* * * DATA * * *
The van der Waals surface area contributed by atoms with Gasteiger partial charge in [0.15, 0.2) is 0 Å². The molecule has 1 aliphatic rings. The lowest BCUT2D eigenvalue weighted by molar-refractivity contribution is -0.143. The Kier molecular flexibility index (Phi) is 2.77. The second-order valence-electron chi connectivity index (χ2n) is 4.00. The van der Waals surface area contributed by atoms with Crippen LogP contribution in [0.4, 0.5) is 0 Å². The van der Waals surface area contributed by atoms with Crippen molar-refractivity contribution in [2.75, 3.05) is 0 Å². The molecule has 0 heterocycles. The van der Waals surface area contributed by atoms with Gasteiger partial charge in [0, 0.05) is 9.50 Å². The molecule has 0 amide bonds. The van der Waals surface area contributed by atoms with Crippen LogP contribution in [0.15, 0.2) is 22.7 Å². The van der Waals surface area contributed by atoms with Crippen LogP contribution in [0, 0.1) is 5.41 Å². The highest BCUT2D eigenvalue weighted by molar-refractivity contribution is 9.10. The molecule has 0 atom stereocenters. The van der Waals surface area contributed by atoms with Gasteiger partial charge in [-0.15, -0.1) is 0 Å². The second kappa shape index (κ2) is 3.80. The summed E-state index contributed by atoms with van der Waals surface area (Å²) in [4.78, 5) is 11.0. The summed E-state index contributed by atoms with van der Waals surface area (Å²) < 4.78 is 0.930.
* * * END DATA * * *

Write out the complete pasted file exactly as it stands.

The van der Waals surface area contributed by atoms with Gasteiger partial charge in [0.15, 0.2) is 0 Å². The molecule has 1 aliphatic rings. The lowest BCUT2D eigenvalue weighted by molar-refractivity contribution is -0.143. The Kier molecular flexibility index (Phi) is 2.77. The second-order valence-electron chi connectivity index (χ2n) is 4.00. The van der Waals surface area contributed by atoms with Crippen LogP contribution in [0.4, 0.5) is 0 Å². The van der Waals surface area contributed by atoms with Crippen molar-refractivity contribution in [2.75, 3.05) is 0 Å². The molecule has 0 heterocycles. The van der Waals surface area contributed by atoms with Gasteiger partial charge in [0, 0.05) is 9.50 Å². The molecule has 0 amide bonds. The van der Waals surface area contributed by atoms with Crippen LogP contribution in [0.15, 0.2) is 22.7 Å². The van der Waals surface area contributed by atoms with Crippen LogP contribution in [0, 0.1) is 5.41 Å². The highest BCUT2D eigenvalue weighted by molar-refractivity contribution is 9.10. The molecule has 0 atom stereocenters. The van der Waals surface area contributed by atoms with Gasteiger partial charge in [-0.15, -0.1) is 0 Å². The second kappa shape index (κ2) is 3.80. The summed E-state index contributed by atoms with van der Waals surface area (Å²) in [4.78, 5) is 11.0. The summed E-state index contributed by atoms with van der Waals surface area (Å²) < 4.78 is 0.930.